DMV COVID-19 FAQ
COVID-19 and Your State DMV
As U.S. citizens cope with expanding measures required to protect them from the COVID-19 coronavirus pandemic, many are left wondering how business closures and social distancing will affect their ability to visit their DMV and handle necessary transactions.
From extending license and registration expirations to closing office branches or limiting customers allowed inside office areas, state DMVs nationwide are introducing temporary measures to provide relief and reassurance to their residents. Here are some common DMV-related questions and answers about the COVID-19 outbreak.
How do I know what measures my state DMV is taking due to COVID-19?
Check your state's DMV website, and look especially for a “News” or “Alerts” section to find the most recent updates about the coronavirus. Many state DMVs have also been updating their social media accounts (e.g. Facebook and Twitter) at a faster rate than their websites.
Another great resource is your state’s department of health and human services website. There, you’ll find what measures all of your state’s government agencies, in addition to your DMV, are taking to combat the coronavirus pandemic.
How do I know if my DMV offices are open in my state?
Check your state's DMV website, specifically its News/Alerts or Office Locations section, for the most updated closure information. You can also go through its social media feeds, if officials are providing real-time updates in that forum.
My driver’s license is about to expire. Do I still have to renew it on time during COVID-19? What if the offices are closed?
A high number of states have extended their residents’ expiring driver’s licenses (including temporary licenses and permits), typically for 30 to 60 days depending on the state. Check with your state DMV specifically to find out if this extension is being offered where you live.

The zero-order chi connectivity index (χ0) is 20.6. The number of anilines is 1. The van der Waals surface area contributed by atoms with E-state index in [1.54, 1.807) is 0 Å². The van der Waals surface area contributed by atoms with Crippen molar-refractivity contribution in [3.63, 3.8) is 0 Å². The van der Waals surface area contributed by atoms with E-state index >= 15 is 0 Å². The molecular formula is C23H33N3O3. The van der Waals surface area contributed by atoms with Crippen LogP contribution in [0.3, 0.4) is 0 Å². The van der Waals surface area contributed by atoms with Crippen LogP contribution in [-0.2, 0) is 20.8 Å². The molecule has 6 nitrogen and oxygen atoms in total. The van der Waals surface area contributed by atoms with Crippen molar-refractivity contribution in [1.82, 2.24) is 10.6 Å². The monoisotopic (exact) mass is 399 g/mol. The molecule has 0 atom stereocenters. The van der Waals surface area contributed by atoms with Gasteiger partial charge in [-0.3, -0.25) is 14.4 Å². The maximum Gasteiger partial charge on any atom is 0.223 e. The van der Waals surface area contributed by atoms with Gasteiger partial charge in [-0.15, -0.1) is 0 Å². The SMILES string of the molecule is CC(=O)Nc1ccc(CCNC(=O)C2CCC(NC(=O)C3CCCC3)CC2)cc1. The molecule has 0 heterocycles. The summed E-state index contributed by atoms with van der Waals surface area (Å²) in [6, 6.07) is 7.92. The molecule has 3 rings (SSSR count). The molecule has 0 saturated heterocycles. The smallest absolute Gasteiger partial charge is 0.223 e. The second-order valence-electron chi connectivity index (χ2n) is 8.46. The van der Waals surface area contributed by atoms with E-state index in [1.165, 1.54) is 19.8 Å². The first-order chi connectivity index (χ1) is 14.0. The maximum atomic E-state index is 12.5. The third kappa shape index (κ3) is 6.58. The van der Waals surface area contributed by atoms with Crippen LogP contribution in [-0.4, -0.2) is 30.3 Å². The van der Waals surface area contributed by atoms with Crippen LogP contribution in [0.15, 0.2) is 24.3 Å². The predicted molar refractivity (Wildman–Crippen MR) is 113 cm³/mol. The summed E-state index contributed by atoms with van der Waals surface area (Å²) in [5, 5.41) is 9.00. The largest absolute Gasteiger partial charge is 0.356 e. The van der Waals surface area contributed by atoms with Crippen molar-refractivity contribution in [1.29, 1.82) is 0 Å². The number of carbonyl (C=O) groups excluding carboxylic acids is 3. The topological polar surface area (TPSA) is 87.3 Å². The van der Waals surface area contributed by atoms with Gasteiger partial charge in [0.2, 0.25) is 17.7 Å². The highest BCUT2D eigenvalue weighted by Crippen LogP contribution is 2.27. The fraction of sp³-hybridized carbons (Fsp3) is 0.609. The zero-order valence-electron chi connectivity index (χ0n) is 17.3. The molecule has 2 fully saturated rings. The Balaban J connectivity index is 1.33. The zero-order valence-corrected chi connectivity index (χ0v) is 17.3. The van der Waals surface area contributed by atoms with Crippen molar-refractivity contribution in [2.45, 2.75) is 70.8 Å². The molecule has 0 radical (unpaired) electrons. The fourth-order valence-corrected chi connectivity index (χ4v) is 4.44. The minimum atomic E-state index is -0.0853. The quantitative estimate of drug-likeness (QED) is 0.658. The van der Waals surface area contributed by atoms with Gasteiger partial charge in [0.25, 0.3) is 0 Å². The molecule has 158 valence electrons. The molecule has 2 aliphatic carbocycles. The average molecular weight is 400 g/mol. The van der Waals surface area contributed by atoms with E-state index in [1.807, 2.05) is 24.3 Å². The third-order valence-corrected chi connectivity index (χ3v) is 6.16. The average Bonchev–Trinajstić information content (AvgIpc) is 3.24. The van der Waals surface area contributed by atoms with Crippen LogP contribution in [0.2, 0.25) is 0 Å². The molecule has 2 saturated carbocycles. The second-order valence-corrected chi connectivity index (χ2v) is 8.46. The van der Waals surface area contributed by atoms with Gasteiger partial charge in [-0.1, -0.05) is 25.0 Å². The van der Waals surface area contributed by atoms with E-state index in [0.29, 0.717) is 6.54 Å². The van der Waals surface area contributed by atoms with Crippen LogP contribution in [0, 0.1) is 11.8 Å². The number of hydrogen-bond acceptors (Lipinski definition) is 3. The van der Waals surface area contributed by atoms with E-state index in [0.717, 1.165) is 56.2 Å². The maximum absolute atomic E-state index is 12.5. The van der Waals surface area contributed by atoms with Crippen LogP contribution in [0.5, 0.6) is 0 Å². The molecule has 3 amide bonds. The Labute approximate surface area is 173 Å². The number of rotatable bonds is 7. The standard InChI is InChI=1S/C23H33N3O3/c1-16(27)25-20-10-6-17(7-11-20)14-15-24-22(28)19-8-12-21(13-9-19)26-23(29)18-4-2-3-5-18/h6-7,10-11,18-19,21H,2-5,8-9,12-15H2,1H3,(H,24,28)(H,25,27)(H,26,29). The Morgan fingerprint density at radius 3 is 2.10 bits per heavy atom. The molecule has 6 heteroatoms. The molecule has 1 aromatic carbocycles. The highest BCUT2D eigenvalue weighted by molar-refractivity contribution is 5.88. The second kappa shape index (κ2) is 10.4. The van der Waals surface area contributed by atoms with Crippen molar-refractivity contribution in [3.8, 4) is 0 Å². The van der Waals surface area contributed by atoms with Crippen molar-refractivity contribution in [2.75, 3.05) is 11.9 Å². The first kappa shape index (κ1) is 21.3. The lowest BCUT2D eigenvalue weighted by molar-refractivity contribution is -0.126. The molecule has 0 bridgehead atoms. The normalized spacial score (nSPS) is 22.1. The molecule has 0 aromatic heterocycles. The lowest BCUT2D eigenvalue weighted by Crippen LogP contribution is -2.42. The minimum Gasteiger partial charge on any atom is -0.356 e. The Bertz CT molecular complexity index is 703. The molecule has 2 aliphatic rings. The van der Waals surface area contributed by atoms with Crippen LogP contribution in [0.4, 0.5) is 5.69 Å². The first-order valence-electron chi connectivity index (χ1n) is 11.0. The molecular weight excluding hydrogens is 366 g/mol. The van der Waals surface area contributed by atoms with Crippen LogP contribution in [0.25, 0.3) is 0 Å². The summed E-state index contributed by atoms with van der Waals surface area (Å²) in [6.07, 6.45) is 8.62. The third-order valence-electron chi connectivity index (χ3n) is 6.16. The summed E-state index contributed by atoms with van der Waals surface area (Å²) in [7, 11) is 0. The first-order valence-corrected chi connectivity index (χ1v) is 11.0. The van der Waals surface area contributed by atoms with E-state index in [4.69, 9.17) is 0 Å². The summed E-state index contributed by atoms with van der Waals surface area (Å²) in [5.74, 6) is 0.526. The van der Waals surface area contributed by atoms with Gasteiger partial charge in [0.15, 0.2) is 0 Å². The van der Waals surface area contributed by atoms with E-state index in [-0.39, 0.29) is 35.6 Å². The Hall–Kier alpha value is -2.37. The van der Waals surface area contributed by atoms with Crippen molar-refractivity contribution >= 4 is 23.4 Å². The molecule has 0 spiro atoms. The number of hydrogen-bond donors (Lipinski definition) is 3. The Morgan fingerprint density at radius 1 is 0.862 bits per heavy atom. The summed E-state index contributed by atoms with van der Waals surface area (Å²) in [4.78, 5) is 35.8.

My registration is about to expire. Do I still have to renew it on time during COVID-19? What if the offices are closed?
Some states are extending the expiration dates for registrations and disability placards during the outbreak, though currently, this extension is more frequently limited to driver’s licenses. Many states are encouraging online registration renewal until offices open back up. Check your state DMV’s website specifically to find out if a registration extension is being offered where you live.
I need to register a car I just purchased before the deadline has passed. How can I do so if my state DMV is closed?
If your state DMV has closed all of its offices entirely, there’s an extremely high likelihood that temporary registrations have been extended until they open up again. Check your state DMV’s website or reach out to them on their social media accounts to confirm whether or not this is true.
If you do not have a temporary registration/license plate on your car, you’ll need to wait to register and operate the vehicle until offices have reopened.
My DMV hasn’t said it’s extending registrations during COVID-19. I need an inspection before I can renew, but all inspection stations are closed. What can I do?
If offices are still open in your state, reach out to your local DMV branch by phone; if not, ping your state DMV on their social media accounts to find out whether the inspection station closures grant you a registration extension.
How are eye exams being handled during COVID-19?
Some states have suspended all licensing transactions—which include the eye exam—save for those that can be completed online and therefore without any human contact.
If your state is still open and processing licensing transactions, there’s a high likelihood that they have greatly heightened their sanitary measures to ensure the environment meets CDC recommendations for health and safety. If you are concerned, contact your local office to find out what precautionary measures it’s taking for in-person visits.
My state’s DMV offices are now closed or limiting the transactions they’ll do in person because of the coronavirus. How can I handle my licensing- or vehicle-related business?
All state DMVs are encouraging their residents to utilize their online services for as many items of business as possible. If you absolutely must visit a DMV office, and your state still has branches open, you’ll likely need to make an appointment to be seen—most are suspending walk-in transactions at this time.
I have an appointment for a road test. Is it canceled due to the coronavirus? Will my state DMV contact me if it is?
Most road tests have been canceled nationwide by the state DMVs. Your agency may or may not be able to contact all residents to notify them of cancellations, due to the overwhelming number of questions and unexpected issues that are arising due to the coronavirus.
Your best bet is to check your state DMV’s website or social media accounts to find out whether road tests are canceled, as well as what recommendations your state makes for rescheduling them.